House Republicans officially released an amendment to their Affordable Care Act repeal bill on Thursday, the contents of which are already being panned by advocacy groups like the American Hospital Association, which said the amendment "would dramatically worsen" the original bill.
The proposed changes allow insurers to waive popular provisions of the ACA — including "essential health benefits" such as prescription drugs and hospitalization — while also allowing insurance companies to charge sick Americans more for coverage. House Republicans, however, exempted members of Congress and their staff from being impacted by those changes, Vox reported Tuesday.
For that reason, major organizations — from the American Medical Association to the Catholic Health Association — have come out strongly against the changes, which they say make the GOP's ACA repeal bill worse.
The AMA, the largest association of physicians in the country, told House leaders in a letter Thursday that the GOP health care plan would "result in millions of Americans losing their current health insurance coverage."
"Nothing in the MacArthur amendment remedies the shortcomings of the underlying bill," James L. Madara, CEO and executive vice president of the AMA, wrote in the letter.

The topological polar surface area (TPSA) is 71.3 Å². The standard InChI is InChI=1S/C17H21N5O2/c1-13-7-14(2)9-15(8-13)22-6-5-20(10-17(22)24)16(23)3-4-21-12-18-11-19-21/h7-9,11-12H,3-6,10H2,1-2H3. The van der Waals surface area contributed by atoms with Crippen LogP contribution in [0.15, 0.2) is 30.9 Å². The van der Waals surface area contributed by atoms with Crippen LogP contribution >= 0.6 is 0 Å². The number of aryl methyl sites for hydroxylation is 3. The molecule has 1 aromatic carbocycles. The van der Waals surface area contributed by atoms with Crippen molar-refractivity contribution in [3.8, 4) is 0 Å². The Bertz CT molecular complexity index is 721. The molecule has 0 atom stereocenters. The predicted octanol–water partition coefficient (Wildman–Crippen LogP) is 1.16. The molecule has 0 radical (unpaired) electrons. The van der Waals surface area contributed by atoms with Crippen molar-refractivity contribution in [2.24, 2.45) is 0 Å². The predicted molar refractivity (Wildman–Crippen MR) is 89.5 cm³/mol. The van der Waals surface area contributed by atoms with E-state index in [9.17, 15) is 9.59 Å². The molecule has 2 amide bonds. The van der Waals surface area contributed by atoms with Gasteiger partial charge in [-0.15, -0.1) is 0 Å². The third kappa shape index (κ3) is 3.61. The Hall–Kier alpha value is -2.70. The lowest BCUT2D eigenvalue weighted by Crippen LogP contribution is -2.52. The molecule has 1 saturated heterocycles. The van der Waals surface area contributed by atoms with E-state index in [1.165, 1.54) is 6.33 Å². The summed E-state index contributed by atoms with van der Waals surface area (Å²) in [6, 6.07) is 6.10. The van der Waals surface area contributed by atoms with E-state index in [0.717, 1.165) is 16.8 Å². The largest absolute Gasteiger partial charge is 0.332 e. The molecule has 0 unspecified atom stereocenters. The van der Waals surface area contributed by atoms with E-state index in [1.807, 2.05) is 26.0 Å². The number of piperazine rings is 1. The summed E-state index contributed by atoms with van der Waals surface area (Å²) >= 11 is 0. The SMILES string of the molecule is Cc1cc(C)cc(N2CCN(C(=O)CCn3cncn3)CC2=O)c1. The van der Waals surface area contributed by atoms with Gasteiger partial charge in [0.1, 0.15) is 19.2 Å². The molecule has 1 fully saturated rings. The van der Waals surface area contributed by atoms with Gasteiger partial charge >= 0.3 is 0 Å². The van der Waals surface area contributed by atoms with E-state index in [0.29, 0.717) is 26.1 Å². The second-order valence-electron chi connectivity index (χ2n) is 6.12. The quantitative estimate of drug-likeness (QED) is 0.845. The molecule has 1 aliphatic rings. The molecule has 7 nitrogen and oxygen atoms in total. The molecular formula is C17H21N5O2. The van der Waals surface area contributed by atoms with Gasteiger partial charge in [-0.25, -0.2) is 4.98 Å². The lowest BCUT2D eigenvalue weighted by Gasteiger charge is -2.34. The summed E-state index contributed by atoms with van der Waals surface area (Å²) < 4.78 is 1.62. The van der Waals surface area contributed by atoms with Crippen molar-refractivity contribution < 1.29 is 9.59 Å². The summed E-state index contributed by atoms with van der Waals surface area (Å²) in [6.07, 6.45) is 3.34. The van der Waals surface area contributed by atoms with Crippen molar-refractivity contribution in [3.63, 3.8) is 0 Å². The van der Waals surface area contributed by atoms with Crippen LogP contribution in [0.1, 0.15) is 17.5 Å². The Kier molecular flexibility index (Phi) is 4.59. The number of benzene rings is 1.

The AHA, for its part, released a statement saying the changes "could significantly raise costs for those with pre-existing conditions."
"The changes included put consumer protections at greater risk by allowing states to waive the essential health benefit standards, which could leave patients without access to critical health services and increase out-of-pocket spending," the AHA said.
Meanwhile, the CHA, which represents more than 600 Catholic hospitals in the U.S., said the MacArthur amendment to the AHCA is "even more disastrous for people who have just gotten health care."
"Changing the current rules to undermine essential benefits requirements and protections for people with pre-existing conditions, as well as allowing insurers to set annual and lifetime caps on the care they cover, would seriously undermine health security and leave many individuals with substandard protection," Sister Carol Keehan, president and CEO of the CHA, said in a statement.
And the American Association of Retired Persons, one of the nation's most powerful lobbying groups representing retired Americans, said the changes will "have a significant harmful impact on the health of millions of older Americans ages 50 to 64."
"We intend to let all 38 million of our members know exactly how their representative votes on this bill in newsletters, in our publications, on social media and in other formats," the AARP said in a statement.
During a news conference Thursday, House Speaker Paul Ryan declined to say when the amended AHCA could come up for a vote.
There have been some reports the vote could take place before Saturday — which marks President Donald Trump's 100th day in office. Repealing and replacing the ACA within the first 100 days of his administration was one of Trump's major campaign promises.
Still, there has been no hearing on the proposed changes, and the Congressional Budget Office — a nonpartisan government organization that analyzes the potential impact of congressional legislation — has yet to assess the amended bill's impact.